Submitted Successfully!
To reward your contribution, here is a gift for you: A free trial for our video production service.
Thank you for your contribution! You can also upload a video entry or images related to this topic.
Version Summary Created by Modification Content Size Created at Operation
1 -- 983 2022-05-05 08:12:44 |
2 format correct Meta information modification 983 2022-05-05 11:08:59 | |
3 format correct -3 word(s) 980 2022-05-06 03:16:59 | |
4 format correct + 3 word(s) 983 2022-05-09 09:14:30 | |
5 submit entry Meta information modification 983 2022-05-23 13:22:22 |

Video Upload Options

Do you have a full video?


Are you sure to Delete?
If you have any further questions, please contact Encyclopedia Editorial Office.
Feleus, S.; , .; De Bot, S. The Pharmacological Therapies of Huntington’s Chorea. Encyclopedia. Available online: (accessed on 13 April 2024).
Feleus S,  , De Bot S. The Pharmacological Therapies of Huntington’s Chorea. Encyclopedia. Available at: Accessed April 13, 2024.
Feleus, Stephanie, , Susanne De Bot. "The Pharmacological Therapies of Huntington’s Chorea" Encyclopedia, (accessed April 13, 2024).
Feleus, S., , ., & De Bot, S. (2022, May 05). The Pharmacological Therapies of Huntington’s Chorea. In Encyclopedia.
Feleus, Stephanie, et al. "The Pharmacological Therapies of Huntington’s Chorea." Encyclopedia. Web. 05 May, 2022.
The Pharmacological Therapies of Huntington’s Chorea

Huntington’s Disease (HD) is an autosomal, dominantly inherited neurodegenerative disorder caused by an expansion of the CAG repeat in the huntingtin (HTT) gene. The disease generally manifests during mid-life and is clinically characterized by involuntary movements (chorea), psychiatric and behavioral symptoms, and cognitive decline. To this date, no cure or disease-modifying therapy exists. However, a wide variety of pharmacological therapies are used to improve quality of life.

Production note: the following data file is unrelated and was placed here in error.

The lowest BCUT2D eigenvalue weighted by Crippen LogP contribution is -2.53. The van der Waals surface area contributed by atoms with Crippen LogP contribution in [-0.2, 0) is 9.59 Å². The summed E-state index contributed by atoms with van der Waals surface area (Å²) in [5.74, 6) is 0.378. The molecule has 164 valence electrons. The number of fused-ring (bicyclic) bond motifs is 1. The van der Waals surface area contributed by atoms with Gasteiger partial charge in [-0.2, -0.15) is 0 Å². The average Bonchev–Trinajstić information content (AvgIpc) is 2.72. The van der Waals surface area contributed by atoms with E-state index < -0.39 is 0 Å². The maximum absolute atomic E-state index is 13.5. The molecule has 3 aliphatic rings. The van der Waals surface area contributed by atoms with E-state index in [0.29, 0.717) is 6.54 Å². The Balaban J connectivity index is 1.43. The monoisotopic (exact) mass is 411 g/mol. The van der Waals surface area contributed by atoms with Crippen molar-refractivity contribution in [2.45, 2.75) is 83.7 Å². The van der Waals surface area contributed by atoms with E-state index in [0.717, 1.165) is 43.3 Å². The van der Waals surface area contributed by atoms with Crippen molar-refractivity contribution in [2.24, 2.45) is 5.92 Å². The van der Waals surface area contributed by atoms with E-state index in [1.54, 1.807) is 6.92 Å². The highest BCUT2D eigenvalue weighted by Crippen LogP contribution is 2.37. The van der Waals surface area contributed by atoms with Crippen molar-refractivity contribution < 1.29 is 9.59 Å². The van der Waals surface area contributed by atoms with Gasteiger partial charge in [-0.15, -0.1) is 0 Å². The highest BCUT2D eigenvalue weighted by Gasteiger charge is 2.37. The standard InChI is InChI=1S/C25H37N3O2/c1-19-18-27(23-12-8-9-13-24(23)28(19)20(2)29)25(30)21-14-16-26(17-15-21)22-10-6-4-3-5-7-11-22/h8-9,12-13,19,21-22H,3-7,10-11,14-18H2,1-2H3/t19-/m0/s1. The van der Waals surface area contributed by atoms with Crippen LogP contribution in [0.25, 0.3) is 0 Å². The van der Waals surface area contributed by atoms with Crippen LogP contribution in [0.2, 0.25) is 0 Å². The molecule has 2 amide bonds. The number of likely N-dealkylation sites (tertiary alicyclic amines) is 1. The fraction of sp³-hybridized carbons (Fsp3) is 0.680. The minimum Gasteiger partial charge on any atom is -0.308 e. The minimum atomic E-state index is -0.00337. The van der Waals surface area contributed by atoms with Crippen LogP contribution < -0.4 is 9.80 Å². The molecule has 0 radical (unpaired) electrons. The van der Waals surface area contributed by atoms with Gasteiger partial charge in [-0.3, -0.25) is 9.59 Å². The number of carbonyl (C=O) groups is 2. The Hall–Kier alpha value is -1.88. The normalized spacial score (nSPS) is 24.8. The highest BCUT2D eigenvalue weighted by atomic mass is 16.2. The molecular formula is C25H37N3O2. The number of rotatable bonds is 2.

Huntington’s Disease pharmacological therapies Tiapride

1. Introduction

Huntington’s Disease (HD) is an autosomal, dominantly inherited neurodegenerative disorder caused by an expansion of the CAG repeat in the huntingtin (HTT) gene [1][2]. The disease generally manifests during mid-life and is clinically characterized by involuntary movements (chorea), psychiatric and behavioral symptoms, and cognitive decline [3][4][5]. To this date, no cure or disease-modifying therapy exists [6][7]. However, a wide variety of pharmacological and non-pharmacological therapies are used to improve quality of life [7][8][9][10][11][12].
Traditionally, dopamine-blocking agents have been used to treat chorea [13][14]. Haloperidol, developed in the mid-20th century, was one of the first treatments [15][16][17]. In the mid-1980s, tiapride became available [18][19]. Tiapride was originally developed to counteract abnormal involuntary movements in various disorders [20][21][22]. Tiapride is marketed under various brand names, such as tiapridal, tiaprida, hipokin, sereprile, and tiaprid, and is highly affordable at approximately €0.55/day for 200 mg [23][24]. As an antipsychotic and benzamide derivate, tiapride acts by selectively blocking dopamine D2- and D3-receptors [25][26]. Blocking these dopamine receptors improves the regulation of behavioral, sleep, and motor function disturbances [26][27]. Therefore, tiapride is appealing to prescribe in clinically heterogeneous movement disorders such as HD and has been widely prescribed by European HD experts over the last 40 years [28][29][30].
In March 2020, Sanofi S.A. withdraw tiapride from the Dutch market abruptly [31]. This was the only company that supplied this medicine, which was covered by health insurance, in the Netherlands [31][32]. No major safety concerns were reported, whereas many HD patients reported benefits from tiapride [28][33]. The unexpected and sudden shortage of tiapride caused much distress among patients and their caregivers, as illustrated by three representative cases below [34]. Pharmacological alternatives, which had to be introduced quickly, were not always suitable and led to disease aggravation or (severe) side effects in several patients.